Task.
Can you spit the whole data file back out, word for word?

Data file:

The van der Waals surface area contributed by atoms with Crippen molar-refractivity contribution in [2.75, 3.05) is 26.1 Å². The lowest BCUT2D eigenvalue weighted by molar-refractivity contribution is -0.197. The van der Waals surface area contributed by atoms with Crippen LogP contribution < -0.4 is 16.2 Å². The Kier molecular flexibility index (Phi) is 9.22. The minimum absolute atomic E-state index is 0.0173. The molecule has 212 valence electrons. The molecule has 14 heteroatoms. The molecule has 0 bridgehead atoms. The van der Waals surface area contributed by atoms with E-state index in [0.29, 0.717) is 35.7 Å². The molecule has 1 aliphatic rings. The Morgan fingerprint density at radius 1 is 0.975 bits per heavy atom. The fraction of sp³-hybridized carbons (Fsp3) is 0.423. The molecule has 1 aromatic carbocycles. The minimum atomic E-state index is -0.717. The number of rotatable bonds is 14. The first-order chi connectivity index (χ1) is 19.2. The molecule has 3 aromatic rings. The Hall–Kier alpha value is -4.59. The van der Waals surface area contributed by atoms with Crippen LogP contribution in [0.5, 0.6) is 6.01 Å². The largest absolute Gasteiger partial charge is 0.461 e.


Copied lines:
The van der Waals surface area contributed by atoms with Crippen molar-refractivity contribution in [2.75, 3.05) is 26.1 Å². The lowest BCUT2D eigenvalue weighted by molar-refractivity contribution is -0.197. The van der Waals surface area contributed by atoms with Crippen LogP contribution < -0.4 is 16.2 Å². The Kier molecular flexibility index (Phi) is 9.22. The minimum absolute atomic E-state index is 0.0173. The molecule has 212 valence electrons. The molecule has 14 heteroatoms. The molecule has 0 bridgehead atoms. The van der Waals surface area contributed by atoms with E-state index in [0.29, 0.717) is 35.7 Å². The molecule has 1 aliphatic rings. The Morgan fingerprint density at radius 1 is 0.975 bits per heavy atom. The fraction of sp³-hybridized carbons (Fsp3) is 0.423. The molecule has 1 aromatic carbocycles. The minimum atomic E-state index is -0.717. The number of rotatable bonds is 14. The first-order chi connectivity index (χ1) is 19.2. The molecule has 3 aromatic rings. The Hall–Kier alpha value is -4.59. The van der Waals surface area contributed by atoms with Crippen LogP contribution in [0.5, 0.6) is 6.01 Å². The largest absolute Gasteiger partial charge is 0.461 e.